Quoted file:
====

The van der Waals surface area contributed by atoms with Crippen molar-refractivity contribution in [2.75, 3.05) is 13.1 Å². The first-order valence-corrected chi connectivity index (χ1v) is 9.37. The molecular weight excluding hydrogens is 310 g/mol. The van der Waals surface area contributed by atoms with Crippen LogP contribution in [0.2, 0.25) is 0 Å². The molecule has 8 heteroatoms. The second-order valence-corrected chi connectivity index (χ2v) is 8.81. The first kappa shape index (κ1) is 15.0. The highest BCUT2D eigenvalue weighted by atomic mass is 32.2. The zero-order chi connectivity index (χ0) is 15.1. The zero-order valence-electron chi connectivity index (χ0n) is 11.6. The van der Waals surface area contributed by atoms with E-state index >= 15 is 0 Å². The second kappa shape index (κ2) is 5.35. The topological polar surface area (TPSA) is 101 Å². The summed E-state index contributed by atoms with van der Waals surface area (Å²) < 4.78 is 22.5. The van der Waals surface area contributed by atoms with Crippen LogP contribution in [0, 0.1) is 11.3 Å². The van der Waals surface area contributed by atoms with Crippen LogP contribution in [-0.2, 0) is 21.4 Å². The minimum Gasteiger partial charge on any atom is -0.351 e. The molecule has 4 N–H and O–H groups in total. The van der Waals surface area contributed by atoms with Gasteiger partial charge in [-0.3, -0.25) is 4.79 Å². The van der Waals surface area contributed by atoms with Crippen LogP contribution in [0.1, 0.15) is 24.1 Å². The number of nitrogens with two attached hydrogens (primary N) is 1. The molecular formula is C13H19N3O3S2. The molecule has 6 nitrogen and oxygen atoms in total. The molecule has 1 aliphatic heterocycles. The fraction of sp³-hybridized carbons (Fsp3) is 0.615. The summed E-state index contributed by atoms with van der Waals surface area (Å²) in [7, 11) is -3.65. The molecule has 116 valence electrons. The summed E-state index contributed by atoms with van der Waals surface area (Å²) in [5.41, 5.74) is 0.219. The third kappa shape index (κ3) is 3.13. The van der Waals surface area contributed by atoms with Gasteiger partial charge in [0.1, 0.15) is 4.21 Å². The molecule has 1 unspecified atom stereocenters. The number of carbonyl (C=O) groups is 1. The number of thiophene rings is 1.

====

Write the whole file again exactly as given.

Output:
The van der Waals surface area contributed by atoms with Crippen molar-refractivity contribution in [2.75, 3.05) is 13.1 Å². The first-order valence-corrected chi connectivity index (χ1v) is 9.37. The molecular weight excluding hydrogens is 310 g/mol. The van der Waals surface area contributed by atoms with Crippen LogP contribution in [0.2, 0.25) is 0 Å². The molecule has 8 heteroatoms. The second-order valence-corrected chi connectivity index (χ2v) is 8.81. The first kappa shape index (κ1) is 15.0. The highest BCUT2D eigenvalue weighted by atomic mass is 32.2. The zero-order chi connectivity index (χ0) is 15.1. The zero-order valence-electron chi connectivity index (χ0n) is 11.6. The van der Waals surface area contributed by atoms with E-state index >= 15 is 0 Å². The second kappa shape index (κ2) is 5.35. The topological polar surface area (TPSA) is 101 Å². The summed E-state index contributed by atoms with van der Waals surface area (Å²) < 4.78 is 22.5. The van der Waals surface area contributed by atoms with Crippen LogP contribution in [0, 0.1) is 11.3 Å². The van der Waals surface area contributed by atoms with Crippen LogP contribution in [-0.2, 0) is 21.4 Å². The minimum Gasteiger partial charge on any atom is -0.351 e. The molecule has 4 N–H and O–H groups in total. The van der Waals surface area contributed by atoms with Gasteiger partial charge in [-0.3, -0.25) is 4.79 Å². The van der Waals surface area contributed by atoms with Crippen LogP contribution in [0.1, 0.15) is 24.1 Å². The number of nitrogens with two attached hydrogens (primary N) is 1. The molecular formula is C13H19N3O3S2. The molecule has 6 nitrogen and oxygen atoms in total. The molecule has 1 aliphatic heterocycles. The fraction of sp³-hybridized carbons (Fsp3) is 0.615. The summed E-state index contributed by atoms with van der Waals surface area (Å²) in [7, 11) is -3.65. The molecule has 116 valence electrons. The summed E-state index contributed by atoms with van der Waals surface area (Å²) in [5.41, 5.74) is 0.219. The third kappa shape index (κ3) is 3.13. The van der Waals surface area contributed by atoms with Gasteiger partial charge in [0.1, 0.15) is 4.21 Å². The molecule has 1 unspecified atom stereocenters. The number of carbonyl (C=O) groups is 1. The number of thiophene rings is 1.